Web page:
This Week in Lincoln County – July 3, 2018

Lincoln County, particularly the Troy area, mourns the loss of Betty Hunter and Bob Dunard. Community service is an activity that brings few material rewards, but these two individuals selflessly served their community for many years and will be missed.

A few items of interest that the Commission has been working on are below.
• The original courthouse building on Main St. dates back to 1870, and in conjunction with our Bicentennial celebration for the County this year, we are making some improvements to this beautiful old structure. Please be forewarned that the front of the building will be a “work in progress” for several months leading up to the celebration in December. In addition to making repairs to the original cast iron columns, we are also working on the soffits and the cupola. The highlight of the cupola work is the removal of the vinyl siding, which will be replaced with approved material to create a more historically accurate look. Please make plans to come by in December to see all of the improvements.
• Some weeks ago we discussed the conversion of gravel roads to a hard surface, which included a list of the roads to be converted. That process is going full throttle at the moment, and everything is moving forward as planned. We were in fact able to get a 1.25-mile section of Fairview Church Rd. prepped and ready, so it has been added to the list and will be done this year as well. Asphalt is a MESSY product, but the mess is short-lived in comparison to the limestone dust that plagues gravel roads during the dry months year after year. Our plan is to repeat this process every year through 2022 at which point more than half of County maintained roads will have an asphalt surface. In 2022 the Commission will have to assess the situation, but we see no reason why this process cannot continue into the future. The funding for these projects comes from money SAVED for this purpose, over and above our reserve balances and maintenance program.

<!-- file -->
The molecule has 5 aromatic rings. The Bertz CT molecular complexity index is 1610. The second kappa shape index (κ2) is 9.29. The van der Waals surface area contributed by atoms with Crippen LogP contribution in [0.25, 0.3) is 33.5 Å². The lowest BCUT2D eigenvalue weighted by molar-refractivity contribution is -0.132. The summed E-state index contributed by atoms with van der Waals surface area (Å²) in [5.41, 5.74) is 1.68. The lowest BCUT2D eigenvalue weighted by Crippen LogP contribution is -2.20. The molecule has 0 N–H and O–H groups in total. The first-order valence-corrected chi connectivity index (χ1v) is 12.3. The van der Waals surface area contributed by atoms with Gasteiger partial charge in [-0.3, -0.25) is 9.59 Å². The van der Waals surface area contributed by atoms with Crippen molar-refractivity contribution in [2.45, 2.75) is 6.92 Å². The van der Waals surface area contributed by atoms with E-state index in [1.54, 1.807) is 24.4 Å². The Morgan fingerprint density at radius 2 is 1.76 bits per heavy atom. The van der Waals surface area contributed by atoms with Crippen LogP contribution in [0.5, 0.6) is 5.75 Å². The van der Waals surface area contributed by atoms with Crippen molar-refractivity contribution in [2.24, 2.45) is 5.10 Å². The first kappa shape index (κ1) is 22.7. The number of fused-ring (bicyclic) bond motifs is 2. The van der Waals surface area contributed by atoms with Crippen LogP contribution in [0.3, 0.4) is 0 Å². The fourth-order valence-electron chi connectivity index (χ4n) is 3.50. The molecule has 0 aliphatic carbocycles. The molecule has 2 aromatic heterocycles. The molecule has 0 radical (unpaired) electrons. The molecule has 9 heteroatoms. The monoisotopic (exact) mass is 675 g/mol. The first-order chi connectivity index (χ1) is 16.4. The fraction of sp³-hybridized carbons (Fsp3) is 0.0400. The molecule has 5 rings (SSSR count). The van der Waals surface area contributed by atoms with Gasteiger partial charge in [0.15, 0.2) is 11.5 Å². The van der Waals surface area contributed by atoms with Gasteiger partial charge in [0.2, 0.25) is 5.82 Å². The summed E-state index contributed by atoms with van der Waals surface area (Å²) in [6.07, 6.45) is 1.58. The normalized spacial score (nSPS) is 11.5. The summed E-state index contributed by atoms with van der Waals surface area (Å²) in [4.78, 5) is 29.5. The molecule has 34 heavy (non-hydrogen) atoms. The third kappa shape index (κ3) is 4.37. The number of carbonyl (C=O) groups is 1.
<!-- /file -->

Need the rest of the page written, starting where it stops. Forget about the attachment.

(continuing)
• As we move into the second half of our fiscal year, revenues are right on pace for the most part. After a slow start, sales taxes have rebounded and are only 2.5% off last year’s pace and closing the gap slowly but surely. Elected officials and department heads are doing a good job in keeping expenditures at and, in most cases, under budget. It is this commitment to fiscal responsibility that has enabled the County to take care of business and continue to maintain a healthy reserve balance. While the reserves are strong, there is always room for improvement, and we continue to look for ways to save money and bolster our financial foundation.

That’s all we have time for now. As always, call, e-mail or stop by the Courthouse if you have questions. Until next week…

The Commissioners

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